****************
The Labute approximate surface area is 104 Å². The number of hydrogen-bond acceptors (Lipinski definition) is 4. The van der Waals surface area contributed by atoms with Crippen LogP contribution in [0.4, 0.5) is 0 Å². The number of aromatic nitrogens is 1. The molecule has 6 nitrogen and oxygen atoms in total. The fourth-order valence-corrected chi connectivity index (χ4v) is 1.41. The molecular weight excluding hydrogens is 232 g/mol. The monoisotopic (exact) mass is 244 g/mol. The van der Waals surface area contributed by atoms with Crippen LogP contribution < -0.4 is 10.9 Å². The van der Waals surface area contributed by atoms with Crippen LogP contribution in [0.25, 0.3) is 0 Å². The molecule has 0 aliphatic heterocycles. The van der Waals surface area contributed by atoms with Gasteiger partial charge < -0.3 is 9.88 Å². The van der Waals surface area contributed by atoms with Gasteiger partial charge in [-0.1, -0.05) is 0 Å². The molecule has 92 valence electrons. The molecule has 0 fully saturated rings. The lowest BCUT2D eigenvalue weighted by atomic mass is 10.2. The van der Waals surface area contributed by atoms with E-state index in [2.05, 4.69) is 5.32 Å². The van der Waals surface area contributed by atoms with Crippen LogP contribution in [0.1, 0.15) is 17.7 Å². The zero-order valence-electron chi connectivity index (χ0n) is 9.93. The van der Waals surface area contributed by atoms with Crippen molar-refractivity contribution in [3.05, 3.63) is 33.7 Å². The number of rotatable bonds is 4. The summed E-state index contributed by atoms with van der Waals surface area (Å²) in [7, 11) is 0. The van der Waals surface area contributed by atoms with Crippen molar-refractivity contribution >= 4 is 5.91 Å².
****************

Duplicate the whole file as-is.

The Labute approximate surface area is 104 Å². The number of hydrogen-bond acceptors (Lipinski definition) is 4. The van der Waals surface area contributed by atoms with Crippen LogP contribution in [0.4, 0.5) is 0 Å². The number of aromatic nitrogens is 1. The molecule has 6 nitrogen and oxygen atoms in total. The fourth-order valence-corrected chi connectivity index (χ4v) is 1.41. The molecular weight excluding hydrogens is 232 g/mol. The monoisotopic (exact) mass is 244 g/mol. The van der Waals surface area contributed by atoms with Crippen LogP contribution < -0.4 is 10.9 Å². The van der Waals surface area contributed by atoms with Crippen LogP contribution in [0.25, 0.3) is 0 Å². The molecule has 0 aliphatic heterocycles. The van der Waals surface area contributed by atoms with Gasteiger partial charge < -0.3 is 9.88 Å². The van der Waals surface area contributed by atoms with Gasteiger partial charge in [-0.1, -0.05) is 0 Å². The molecule has 92 valence electrons. The molecule has 0 fully saturated rings. The lowest BCUT2D eigenvalue weighted by atomic mass is 10.2. The van der Waals surface area contributed by atoms with E-state index in [2.05, 4.69) is 5.32 Å². The van der Waals surface area contributed by atoms with Crippen LogP contribution in [0.1, 0.15) is 17.7 Å². The zero-order valence-electron chi connectivity index (χ0n) is 9.93. The van der Waals surface area contributed by atoms with Crippen molar-refractivity contribution in [3.05, 3.63) is 33.7 Å². The number of rotatable bonds is 4. The summed E-state index contributed by atoms with van der Waals surface area (Å²) in [7, 11) is 0. The van der Waals surface area contributed by atoms with Crippen molar-refractivity contribution >= 4 is 5.91 Å².